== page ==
Consumer watchdog the ACCC (Australian Competition and Consumer Commission) has identified a range of competition issues with the proposed Tatts and Tabcorp gaming business merger.
Tabcorp and Tatts agreed in October to create a diversified gambling entertainment group and ASX 50 company combining TAB betting, lotteries, Keno and gaming services, with an enterprise value of $11.3 billion and a market capitalisation of $8.6 billion.
Tatts has rebuffed a takeover bid by a Macquarie Bank-backed consortium, preferring instead to merge with Tabcorp.
Today the ACCC issued its first assessment of the deal, identifying areas with potential problems mainly in the gaming services and racing broadcast areas.
“The matter raises complex competition issues in a range of different areas, and industry participants have provided many differing views, all of which we will need to examine in greater detail,” says ACCC chairman Rod Sims.
The proposed merger is likely to substantially lessen competition in the supply of monitoring and other services to pokies venues in Queensland, according to the ACCC’s preliminary findings.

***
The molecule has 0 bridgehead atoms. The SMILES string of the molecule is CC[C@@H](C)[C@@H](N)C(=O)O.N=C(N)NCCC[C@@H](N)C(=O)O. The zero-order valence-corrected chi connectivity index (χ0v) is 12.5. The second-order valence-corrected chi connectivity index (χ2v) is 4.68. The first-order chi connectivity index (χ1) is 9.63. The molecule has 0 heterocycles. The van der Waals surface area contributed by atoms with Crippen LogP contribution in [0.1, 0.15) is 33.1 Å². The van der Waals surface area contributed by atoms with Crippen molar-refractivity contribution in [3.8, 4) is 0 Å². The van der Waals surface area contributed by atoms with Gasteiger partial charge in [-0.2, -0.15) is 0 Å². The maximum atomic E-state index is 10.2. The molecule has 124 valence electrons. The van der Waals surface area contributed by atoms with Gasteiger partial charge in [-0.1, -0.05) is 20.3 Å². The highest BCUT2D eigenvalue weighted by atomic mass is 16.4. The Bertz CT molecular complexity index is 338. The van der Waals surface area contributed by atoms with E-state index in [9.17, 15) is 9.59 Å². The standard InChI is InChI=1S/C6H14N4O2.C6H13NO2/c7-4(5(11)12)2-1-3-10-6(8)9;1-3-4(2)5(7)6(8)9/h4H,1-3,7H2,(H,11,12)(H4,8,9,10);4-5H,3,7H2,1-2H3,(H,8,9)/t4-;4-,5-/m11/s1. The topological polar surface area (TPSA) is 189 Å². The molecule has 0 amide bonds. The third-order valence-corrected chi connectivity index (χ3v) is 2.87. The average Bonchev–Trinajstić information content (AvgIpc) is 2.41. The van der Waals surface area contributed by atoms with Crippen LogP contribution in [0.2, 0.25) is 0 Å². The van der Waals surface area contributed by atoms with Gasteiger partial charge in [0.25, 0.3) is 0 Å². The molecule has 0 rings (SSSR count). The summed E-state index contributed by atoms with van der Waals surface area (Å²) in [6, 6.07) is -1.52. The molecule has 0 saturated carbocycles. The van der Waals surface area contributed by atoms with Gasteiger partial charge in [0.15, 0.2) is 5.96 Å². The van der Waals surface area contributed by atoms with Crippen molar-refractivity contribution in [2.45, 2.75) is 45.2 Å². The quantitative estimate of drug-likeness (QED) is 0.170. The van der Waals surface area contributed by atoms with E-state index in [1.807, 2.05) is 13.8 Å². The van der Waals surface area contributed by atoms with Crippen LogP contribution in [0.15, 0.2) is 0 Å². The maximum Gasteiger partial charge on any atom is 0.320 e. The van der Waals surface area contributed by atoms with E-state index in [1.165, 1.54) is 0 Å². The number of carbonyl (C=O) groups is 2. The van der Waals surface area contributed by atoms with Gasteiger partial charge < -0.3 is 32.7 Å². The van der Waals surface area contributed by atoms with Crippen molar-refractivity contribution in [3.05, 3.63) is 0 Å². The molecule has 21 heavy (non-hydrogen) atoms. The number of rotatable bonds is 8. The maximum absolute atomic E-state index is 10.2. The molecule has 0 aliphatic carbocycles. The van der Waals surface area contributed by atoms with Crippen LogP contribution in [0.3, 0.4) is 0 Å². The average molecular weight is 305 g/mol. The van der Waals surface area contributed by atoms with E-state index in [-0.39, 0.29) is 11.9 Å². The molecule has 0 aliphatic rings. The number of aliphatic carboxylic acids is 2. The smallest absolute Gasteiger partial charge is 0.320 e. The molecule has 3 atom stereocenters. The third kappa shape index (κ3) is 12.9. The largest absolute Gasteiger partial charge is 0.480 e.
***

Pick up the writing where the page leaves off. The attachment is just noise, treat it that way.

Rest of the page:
However, Tabcorp has provided the ACCC with a divestment proposal to sell its Queensland electronic gaming machine monitoring business, Odyssey.
The ACCC says there is also an issue with gaming services provided to pokies venues, including the competitive effect of a merged Tabcorp-Tatts accessing commercially sensitive data at pokies venues.
Sims says another consideration is whether the combination of Sky Racing and Tatts is likely to
increase the market power of Tabcorp in its dealings with licensed venues and racing media rights holders
Tabcorp is the owner of Sky Racing, the dominant broadcaster of racing media content.
The proposed merger will result in the combination of Sky Racing and Tatts’ retail wagering operations in Queensland, South Australia, Tasmania, and the Northern Territory.
The ACCC says there is limited competitive overlap between bricks and mortar wagering operations of the merger parties which are exclusively held in separate states and territories.
“It is our view that strong competition between online corporate bookmakers will mean recreational customers will continue to have choice about where to place their bets,” says Sims.
The ACCC seeking further submissions by March 24. A final decision is expected in May.
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